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What does a DBA need to check for daily, weekly, monthly, quarterly and yearly

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Introduction

This is just a quick checklist of all the things that a DBA needs to monitor on a daily, weekly, monthly, quarterly and yearly basis. Of course there are events that you want to know about immediately, for those events you can setup alerts or you can invest in a tool which will monitor SQL Server and alert you when something goes wrong

Monitor Daily


Check the SQL Server error log
Check the error log daily or better yet several times per day. If you can set up alerts when things get written to the error log with a certain severity then try to do so

Check for failed backups
The last thing you want to know is that your backup process has failed the day that you need to restore a database

Check for free disk/file space
You don't want users to tell you that their transactions are failing because the log or data file is full

Error log/windows event logs
Catch problems early, don't wait for the whole system to crash, if you catch it early enough you could prevent a disaster

Monitor Buffer cache hit ratio and Page life expectancy
Both of these counters are an indicator that you need more memory

Check for failed SQL Agent jobs
Make sure that you get notified when a job fails, some jobs might be time sensitive or a pain in the neck to run the next day because they might be configured in such a way that they expect to work only for the current date

Monitor Deadlocks
You can capture deadlocks in the errorlog by enabling the following trace flag DBCC TRACEON (3605,1204,1222,-1)
You can also email yourself or a distribution list whenever a deadlock occurs, in the Proactive Deadlock Notifications post you can see how to do this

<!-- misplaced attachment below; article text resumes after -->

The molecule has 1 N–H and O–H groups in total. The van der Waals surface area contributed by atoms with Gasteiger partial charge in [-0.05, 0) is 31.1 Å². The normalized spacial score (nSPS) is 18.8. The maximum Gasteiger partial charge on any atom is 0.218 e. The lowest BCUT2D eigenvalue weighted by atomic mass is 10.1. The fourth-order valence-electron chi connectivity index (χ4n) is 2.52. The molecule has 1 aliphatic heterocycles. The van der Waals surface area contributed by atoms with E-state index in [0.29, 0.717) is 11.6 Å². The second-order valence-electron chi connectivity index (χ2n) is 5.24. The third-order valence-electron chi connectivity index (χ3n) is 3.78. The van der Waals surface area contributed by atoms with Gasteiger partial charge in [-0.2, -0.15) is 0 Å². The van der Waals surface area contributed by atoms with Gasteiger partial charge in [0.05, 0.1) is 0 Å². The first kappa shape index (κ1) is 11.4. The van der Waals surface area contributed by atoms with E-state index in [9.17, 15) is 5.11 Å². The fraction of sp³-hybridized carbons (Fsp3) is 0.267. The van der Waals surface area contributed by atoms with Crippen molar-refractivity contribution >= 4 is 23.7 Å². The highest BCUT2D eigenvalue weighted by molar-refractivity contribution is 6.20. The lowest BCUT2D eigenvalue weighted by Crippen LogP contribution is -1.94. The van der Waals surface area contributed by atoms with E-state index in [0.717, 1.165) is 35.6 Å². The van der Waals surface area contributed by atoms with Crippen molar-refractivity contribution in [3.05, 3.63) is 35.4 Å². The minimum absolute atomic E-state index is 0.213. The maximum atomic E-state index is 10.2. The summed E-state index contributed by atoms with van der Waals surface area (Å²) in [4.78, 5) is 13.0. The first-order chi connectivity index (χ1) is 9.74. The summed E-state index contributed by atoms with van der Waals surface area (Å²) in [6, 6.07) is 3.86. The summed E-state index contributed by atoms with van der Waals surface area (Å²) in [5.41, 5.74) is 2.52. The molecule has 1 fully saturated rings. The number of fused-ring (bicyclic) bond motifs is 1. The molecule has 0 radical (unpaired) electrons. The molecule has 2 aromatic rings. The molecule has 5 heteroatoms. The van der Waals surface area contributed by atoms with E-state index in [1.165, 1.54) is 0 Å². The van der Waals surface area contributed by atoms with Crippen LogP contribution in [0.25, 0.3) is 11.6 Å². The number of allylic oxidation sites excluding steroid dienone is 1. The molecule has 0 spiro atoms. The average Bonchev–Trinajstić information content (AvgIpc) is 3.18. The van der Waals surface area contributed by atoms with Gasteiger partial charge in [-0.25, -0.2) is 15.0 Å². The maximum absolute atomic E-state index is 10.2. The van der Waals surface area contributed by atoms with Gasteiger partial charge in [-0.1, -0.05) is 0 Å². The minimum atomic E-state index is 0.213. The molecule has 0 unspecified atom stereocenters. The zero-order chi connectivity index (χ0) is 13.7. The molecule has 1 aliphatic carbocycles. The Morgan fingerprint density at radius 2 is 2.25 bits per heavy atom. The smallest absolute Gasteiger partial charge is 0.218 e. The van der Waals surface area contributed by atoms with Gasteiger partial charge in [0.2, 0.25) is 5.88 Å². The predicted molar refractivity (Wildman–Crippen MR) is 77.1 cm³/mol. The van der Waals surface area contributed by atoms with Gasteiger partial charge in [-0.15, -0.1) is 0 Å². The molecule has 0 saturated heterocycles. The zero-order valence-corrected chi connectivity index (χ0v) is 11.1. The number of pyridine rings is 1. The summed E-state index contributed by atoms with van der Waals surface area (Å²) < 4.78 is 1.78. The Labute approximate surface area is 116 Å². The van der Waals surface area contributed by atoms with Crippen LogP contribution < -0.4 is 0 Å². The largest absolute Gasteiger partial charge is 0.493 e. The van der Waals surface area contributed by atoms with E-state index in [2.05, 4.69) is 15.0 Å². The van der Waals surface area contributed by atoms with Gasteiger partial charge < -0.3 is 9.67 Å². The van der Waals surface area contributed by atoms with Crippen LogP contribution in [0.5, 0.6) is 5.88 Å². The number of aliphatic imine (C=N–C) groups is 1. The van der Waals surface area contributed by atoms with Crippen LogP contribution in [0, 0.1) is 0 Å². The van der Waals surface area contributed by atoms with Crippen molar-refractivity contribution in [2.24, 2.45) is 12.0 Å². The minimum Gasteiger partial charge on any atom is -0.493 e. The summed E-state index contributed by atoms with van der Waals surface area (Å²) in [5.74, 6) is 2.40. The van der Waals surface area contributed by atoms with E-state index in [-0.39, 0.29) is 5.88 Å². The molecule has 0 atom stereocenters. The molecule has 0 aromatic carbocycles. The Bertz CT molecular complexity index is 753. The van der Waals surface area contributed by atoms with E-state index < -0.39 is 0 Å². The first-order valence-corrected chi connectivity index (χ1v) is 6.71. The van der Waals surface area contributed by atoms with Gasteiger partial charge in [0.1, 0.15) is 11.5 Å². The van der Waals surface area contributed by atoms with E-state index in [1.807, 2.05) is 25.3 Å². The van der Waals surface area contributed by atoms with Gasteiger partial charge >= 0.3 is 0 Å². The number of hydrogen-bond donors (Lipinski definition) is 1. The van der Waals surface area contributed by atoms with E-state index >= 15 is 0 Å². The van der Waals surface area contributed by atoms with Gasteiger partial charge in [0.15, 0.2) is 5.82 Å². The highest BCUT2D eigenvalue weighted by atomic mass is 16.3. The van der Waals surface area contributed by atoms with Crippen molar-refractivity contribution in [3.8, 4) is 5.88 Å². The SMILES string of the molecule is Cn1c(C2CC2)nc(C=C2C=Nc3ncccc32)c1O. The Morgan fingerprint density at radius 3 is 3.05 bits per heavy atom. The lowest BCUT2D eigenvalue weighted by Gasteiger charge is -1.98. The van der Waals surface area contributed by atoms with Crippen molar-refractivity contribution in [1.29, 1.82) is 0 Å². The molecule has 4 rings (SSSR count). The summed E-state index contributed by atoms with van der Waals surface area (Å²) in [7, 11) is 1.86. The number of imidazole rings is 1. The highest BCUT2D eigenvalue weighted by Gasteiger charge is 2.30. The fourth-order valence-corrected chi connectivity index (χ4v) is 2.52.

Monitor Weekly


Cycle The SQL Server Error Log
You don't want files that are huge, keep your log files small by recycling them once a week

Test your Full Recovery model by restoring backups
This is similar to make sure that your backups work, how do you know that files even if completed successfully can actually be restored

DBCC checks
Make sure that you do a DBCC CHECKDB regularly, this will catch corrupted tables and indexes and the overall health of your databases

Update statistics, check if statistics are stale
If you don't have auto update statistics enabled then you need to make sure that your statitics are not stale, otherwise your queries might be slow


Index maintenance
Make sure that indexes are not fragmented, here are some scripts that show you how you can find fragmented indexes: Finding Fragmentation Of An Index And Fixing It

Monitor Monthly


Disaster Recovery testing
Does your fail over strategy work, have you tried a mirror fail over? What happens if your whole datacenter goes down, do you have redundancy?

Check for Service Packs and Cumulative Updates
Make sure that your systems are up to date. Remember the SQL Slammer worm, people who did not apply the latest SQL Server Service Pack got hit. Besides security, Service Pack contain bug fixes, improvements and sometimes even new features. Before you apply Service Packs and Cumulative Updates to you production servers make sure that you have tested them on your staging/QA servers.

Monitor Quarterly


Capacity planning
Is your server in good shape to handle the extra data that will be stored in the next 6 months, do you have enough disk space, are the CPUs fast enough to hanle the load, do you need more CPUs? These are all question that you have to ask yourself before it is too late

Perfmon metrics (trending)
Did you create a baseline for your server, do you know what a normal load is? The Creating a baseline for SQL Server has a couple of ideas

Security audit
Are users still allowed in that should not have, are users account still on the server even though they have left the company?

Monitor Yearly


Data center/Hardware/Server planning
Do you have enough rack space and servers for the next two years?


Contributed by: --SQLDenis 19:04, 18 October 2011 (GMT)

Part of SQL Server Admin Hacks

827 Rating: 2.9/5 (64 votes cast)